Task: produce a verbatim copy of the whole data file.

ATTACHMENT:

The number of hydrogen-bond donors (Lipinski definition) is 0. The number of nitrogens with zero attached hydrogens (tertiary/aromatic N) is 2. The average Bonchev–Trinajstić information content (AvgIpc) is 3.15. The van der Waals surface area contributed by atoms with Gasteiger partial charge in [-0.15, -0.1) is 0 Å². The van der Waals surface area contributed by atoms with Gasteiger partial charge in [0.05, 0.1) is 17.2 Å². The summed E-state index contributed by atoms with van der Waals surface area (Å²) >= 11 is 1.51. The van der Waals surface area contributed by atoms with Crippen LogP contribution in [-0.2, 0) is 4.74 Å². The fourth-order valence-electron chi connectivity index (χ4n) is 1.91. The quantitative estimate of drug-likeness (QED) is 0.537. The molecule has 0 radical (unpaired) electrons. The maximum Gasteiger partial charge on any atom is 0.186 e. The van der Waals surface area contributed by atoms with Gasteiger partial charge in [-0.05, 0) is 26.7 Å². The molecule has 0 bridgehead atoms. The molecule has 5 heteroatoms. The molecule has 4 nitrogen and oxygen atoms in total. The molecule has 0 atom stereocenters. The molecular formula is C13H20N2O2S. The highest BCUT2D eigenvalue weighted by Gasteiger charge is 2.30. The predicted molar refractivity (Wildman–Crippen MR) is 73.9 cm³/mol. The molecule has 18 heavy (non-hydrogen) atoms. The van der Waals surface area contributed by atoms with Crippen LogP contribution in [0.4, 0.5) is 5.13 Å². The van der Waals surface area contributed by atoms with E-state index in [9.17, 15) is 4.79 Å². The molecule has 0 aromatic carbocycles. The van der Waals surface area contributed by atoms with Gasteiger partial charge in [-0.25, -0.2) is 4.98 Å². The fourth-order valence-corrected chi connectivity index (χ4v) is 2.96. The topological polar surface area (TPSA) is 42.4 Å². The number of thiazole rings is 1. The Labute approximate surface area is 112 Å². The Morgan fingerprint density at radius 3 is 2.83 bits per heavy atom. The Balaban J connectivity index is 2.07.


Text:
The number of hydrogen-bond donors (Lipinski definition) is 0. The number of nitrogens with zero attached hydrogens (tertiary/aromatic N) is 2. The average Bonchev–Trinajstić information content (AvgIpc) is 3.15. The van der Waals surface area contributed by atoms with Gasteiger partial charge in [-0.15, -0.1) is 0 Å². The van der Waals surface area contributed by atoms with Gasteiger partial charge in [0.05, 0.1) is 17.2 Å². The summed E-state index contributed by atoms with van der Waals surface area (Å²) >= 11 is 1.51. The van der Waals surface area contributed by atoms with Crippen LogP contribution in [-0.2, 0) is 4.74 Å². The fourth-order valence-electron chi connectivity index (χ4n) is 1.91. The quantitative estimate of drug-likeness (QED) is 0.537. The molecule has 0 radical (unpaired) electrons. The maximum Gasteiger partial charge on any atom is 0.186 e. The van der Waals surface area contributed by atoms with Gasteiger partial charge in [-0.05, 0) is 26.7 Å². The molecule has 0 bridgehead atoms. The molecule has 5 heteroatoms. The molecule has 4 nitrogen and oxygen atoms in total. The molecule has 0 atom stereocenters. The molecular formula is C13H20N2O2S. The highest BCUT2D eigenvalue weighted by Gasteiger charge is 2.30. The predicted molar refractivity (Wildman–Crippen MR) is 73.9 cm³/mol. The molecule has 18 heavy (non-hydrogen) atoms. The van der Waals surface area contributed by atoms with Crippen LogP contribution in [0.4, 0.5) is 5.13 Å². The van der Waals surface area contributed by atoms with E-state index in [9.17, 15) is 4.79 Å². The molecule has 0 aromatic carbocycles. The van der Waals surface area contributed by atoms with Gasteiger partial charge in [-0.25, -0.2) is 4.98 Å². The fourth-order valence-corrected chi connectivity index (χ4v) is 2.96. The topological polar surface area (TPSA) is 42.4 Å². The number of thiazole rings is 1. The Labute approximate surface area is 112 Å². The Morgan fingerprint density at radius 3 is 2.83 bits per heavy atom. The Balaban J connectivity index is 2.07.